The Alan Reinstein Ban Asbestos Now Act was expected to glide through Congress without a hitch, effectively banning the production, sale and importation of asbestos in the United States. But a partisan gridlock brought the vote to a grinding halt.
Last November, the House Committee on Energy and Commerce Majority and Minority worked hard to create a comprehensive asbestos ban bill to amend the Environmental Protection Agency (EPA)’s Toxic Substances Control Act. The landmark bill was voted out of the committee 47-1 with overwhelming bipartisan support.
“There is bipartisan consensus that Congress needs to ban asbestos, study legacy asbestos, and enhance chemical data reporting to prevent exposure to the deadly substance and save lives,” said Linda Reinstein, President and Co-founder of the Asbestos Disease Awareness Organization (ADAO). The bill was named after Reinstein’s husband who died from mesothelioma, a type of cancer linked to asbestos exposure.
The vote was scheduled for Sept. 29, but voting was suddenly stalled when GOP lawmakers took issue with the vague definition of asbestos, arguing that it could lead to more asbestos-related lawsuits.
“Everyone should be able to support a ban on this known carcinogen, which has no place in our consumer products or processes. More than 40,000 Americans die every year from asbestos exposure, but Republicans are willing to look the other way,” said Committee Chairman Frank Pallone Jr. (D-NJ). “Republicans walked away from this opportunity to ban asbestos merely over language that prevents shutting the courtroom door. This raises serious questions about the sincerity of their intentions.”
Asbestos is a durable, fire-resistant mineral that was widely used in construction and shipbuilding materials as well as friction products. By the time its use was restricted in the 1980s, it was widely known that asbestos was a human carcinogen, contributing to diseases like lung cancer and mesothelioma. The mineral, which is mined from the earth in the same manner and often in the same proximity as talc, has also turned up in talcum powder products, including Johnson & Johnson’s iconic baby powder. J&J has been hit with thousands of lawsuits alleging exposure to its products causes consumers to develop mesothelioma and ovarian cancer.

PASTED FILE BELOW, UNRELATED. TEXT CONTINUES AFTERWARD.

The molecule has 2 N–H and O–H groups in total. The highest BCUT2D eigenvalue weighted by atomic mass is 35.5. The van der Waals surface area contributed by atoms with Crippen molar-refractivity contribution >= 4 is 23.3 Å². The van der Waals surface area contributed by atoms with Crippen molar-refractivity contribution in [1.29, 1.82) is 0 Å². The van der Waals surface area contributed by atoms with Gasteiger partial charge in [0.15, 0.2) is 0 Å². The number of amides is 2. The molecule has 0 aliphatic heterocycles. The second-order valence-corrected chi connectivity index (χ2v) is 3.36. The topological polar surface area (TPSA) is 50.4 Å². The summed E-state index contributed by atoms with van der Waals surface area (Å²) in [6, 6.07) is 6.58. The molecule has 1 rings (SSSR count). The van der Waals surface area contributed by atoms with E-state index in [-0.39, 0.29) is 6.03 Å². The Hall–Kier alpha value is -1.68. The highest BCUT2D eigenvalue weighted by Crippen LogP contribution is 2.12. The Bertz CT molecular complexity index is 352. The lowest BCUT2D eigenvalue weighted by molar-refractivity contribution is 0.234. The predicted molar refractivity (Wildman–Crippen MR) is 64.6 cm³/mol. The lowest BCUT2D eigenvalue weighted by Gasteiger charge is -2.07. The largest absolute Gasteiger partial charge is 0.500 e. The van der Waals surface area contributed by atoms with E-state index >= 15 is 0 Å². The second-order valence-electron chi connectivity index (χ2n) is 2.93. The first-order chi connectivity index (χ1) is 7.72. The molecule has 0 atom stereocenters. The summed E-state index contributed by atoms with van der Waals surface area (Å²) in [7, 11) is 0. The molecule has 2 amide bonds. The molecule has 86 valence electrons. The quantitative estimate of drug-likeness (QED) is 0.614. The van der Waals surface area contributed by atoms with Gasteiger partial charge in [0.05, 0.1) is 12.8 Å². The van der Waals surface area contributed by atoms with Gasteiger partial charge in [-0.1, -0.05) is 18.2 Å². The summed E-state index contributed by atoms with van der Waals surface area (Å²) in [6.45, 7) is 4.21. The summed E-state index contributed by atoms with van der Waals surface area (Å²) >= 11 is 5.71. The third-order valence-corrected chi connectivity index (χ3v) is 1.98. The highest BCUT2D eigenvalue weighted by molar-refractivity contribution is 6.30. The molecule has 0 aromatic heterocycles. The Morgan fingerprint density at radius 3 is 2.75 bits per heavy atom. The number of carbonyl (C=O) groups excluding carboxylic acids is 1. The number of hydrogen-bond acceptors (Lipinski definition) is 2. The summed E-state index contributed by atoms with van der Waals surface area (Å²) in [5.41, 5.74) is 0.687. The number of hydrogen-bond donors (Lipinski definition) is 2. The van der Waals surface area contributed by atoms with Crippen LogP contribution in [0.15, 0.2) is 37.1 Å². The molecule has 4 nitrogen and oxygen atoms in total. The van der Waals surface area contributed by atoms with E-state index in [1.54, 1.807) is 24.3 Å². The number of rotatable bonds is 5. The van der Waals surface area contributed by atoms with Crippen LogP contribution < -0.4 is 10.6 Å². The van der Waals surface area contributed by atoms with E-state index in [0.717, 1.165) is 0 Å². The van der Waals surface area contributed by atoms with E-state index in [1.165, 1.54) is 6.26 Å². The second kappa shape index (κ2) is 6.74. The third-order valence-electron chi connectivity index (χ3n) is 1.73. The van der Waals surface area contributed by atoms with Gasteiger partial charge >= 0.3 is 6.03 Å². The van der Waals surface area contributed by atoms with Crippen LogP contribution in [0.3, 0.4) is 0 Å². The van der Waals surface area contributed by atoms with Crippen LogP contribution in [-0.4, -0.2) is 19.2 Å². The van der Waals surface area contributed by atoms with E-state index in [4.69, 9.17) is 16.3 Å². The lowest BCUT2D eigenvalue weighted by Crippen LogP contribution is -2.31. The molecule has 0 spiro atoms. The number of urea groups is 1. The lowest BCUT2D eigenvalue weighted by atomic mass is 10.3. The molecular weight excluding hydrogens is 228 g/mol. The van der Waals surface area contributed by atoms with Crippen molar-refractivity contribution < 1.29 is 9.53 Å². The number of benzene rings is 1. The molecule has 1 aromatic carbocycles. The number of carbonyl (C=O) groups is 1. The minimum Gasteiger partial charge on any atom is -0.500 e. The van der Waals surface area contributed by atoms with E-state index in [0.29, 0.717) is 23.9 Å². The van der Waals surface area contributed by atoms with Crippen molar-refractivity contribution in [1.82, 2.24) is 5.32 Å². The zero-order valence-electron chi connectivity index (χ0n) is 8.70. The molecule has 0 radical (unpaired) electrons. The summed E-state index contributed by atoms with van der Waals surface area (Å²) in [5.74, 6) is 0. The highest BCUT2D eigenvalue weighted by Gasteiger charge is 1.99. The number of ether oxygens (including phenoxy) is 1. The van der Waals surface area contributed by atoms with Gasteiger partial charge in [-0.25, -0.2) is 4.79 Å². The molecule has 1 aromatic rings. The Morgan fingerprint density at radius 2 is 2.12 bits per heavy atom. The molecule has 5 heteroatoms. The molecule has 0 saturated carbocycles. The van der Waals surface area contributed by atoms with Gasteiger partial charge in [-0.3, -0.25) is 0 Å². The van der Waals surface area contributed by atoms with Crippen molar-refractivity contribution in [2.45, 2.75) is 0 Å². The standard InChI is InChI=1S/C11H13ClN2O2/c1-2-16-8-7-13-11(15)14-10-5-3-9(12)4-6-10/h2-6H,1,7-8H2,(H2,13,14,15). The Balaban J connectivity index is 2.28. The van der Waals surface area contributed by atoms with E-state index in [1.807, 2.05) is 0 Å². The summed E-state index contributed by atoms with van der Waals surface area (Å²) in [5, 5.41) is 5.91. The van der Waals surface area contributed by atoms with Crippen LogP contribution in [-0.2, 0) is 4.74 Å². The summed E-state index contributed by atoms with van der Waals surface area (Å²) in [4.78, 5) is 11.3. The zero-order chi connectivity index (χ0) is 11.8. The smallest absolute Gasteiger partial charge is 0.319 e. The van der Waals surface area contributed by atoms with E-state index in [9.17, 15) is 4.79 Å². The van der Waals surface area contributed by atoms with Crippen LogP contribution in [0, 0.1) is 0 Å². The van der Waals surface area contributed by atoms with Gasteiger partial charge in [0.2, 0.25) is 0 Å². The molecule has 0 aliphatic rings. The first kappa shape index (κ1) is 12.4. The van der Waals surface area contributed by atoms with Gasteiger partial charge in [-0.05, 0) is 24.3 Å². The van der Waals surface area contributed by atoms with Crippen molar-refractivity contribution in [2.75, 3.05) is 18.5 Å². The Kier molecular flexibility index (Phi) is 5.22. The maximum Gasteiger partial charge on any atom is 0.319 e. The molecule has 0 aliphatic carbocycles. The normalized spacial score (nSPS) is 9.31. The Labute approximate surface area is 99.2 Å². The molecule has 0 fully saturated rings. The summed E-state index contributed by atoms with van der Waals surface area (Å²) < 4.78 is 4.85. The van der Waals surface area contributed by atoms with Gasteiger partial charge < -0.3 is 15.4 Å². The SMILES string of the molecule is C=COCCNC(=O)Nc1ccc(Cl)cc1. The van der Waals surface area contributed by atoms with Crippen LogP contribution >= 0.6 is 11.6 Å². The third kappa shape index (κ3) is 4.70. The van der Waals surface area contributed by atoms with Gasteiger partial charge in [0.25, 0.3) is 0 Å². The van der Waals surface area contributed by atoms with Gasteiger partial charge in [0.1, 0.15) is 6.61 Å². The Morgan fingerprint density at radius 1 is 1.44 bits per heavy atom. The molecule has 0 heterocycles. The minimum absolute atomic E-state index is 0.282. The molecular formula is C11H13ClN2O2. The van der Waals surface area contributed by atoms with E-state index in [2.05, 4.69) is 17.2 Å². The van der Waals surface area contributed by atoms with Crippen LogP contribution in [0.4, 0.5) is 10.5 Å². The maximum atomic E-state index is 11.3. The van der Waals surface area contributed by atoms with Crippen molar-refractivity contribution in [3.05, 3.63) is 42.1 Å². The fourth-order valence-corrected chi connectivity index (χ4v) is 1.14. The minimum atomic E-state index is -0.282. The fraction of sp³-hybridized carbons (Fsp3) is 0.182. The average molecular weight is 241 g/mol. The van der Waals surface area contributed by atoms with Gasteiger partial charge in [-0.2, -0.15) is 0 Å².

The clause Republicans are taking issue with is what Democrat aides say was added “to make sure nothing in the bill would block the minority women who are primarily bringing suits over harm from cosmetic talc.”
In a statement, Reinstein said she was disappointed that the Alan Reinstein Ban Asbestos Now Act was removed without a vote. “While we understand and respect the legislative process, hundreds of thousands of families who have been affected by asbestos-related illnesses are waiting for action. All Americans remain in danger of asbestos exposure,” she wrote. “When the House resumes in November, we respectfully urge the Republican and Democratic Members to resume negotiations on H.R. 1603 so that the bill can be placed again on the suspension calendar.”
Beasley Allen lawyers handle mesothelioma claims. They are looking at cases of industrial, occupational and secondary asbestos exposure resulting in lung cancer or mesothelioma as well as claims of asbestos-related talc products linked to mesothelioma. Charlie Stern in our Toxic Torts Section is the lead attorney working on these types of cases. As an experienced mesothelioma lawyer, Charlie is well equipped to tackle asbestos cases, which are highly complicated and require someone with a true understanding of the facts, medical issues, science and law. He is working together with Will Sutton, an experienced lawyer in our Toxic Torts Section. Contact us for more information.
Talc-ovarian cancer lawyers
Beasley Allen lawyers continue to investigate new cases involving women diagnosed with ovarian cancer after using talcum powder for feminine hygiene. For additional information on these cases, contact Ted Meadows, Leigh O’Dell or Brittany Scott.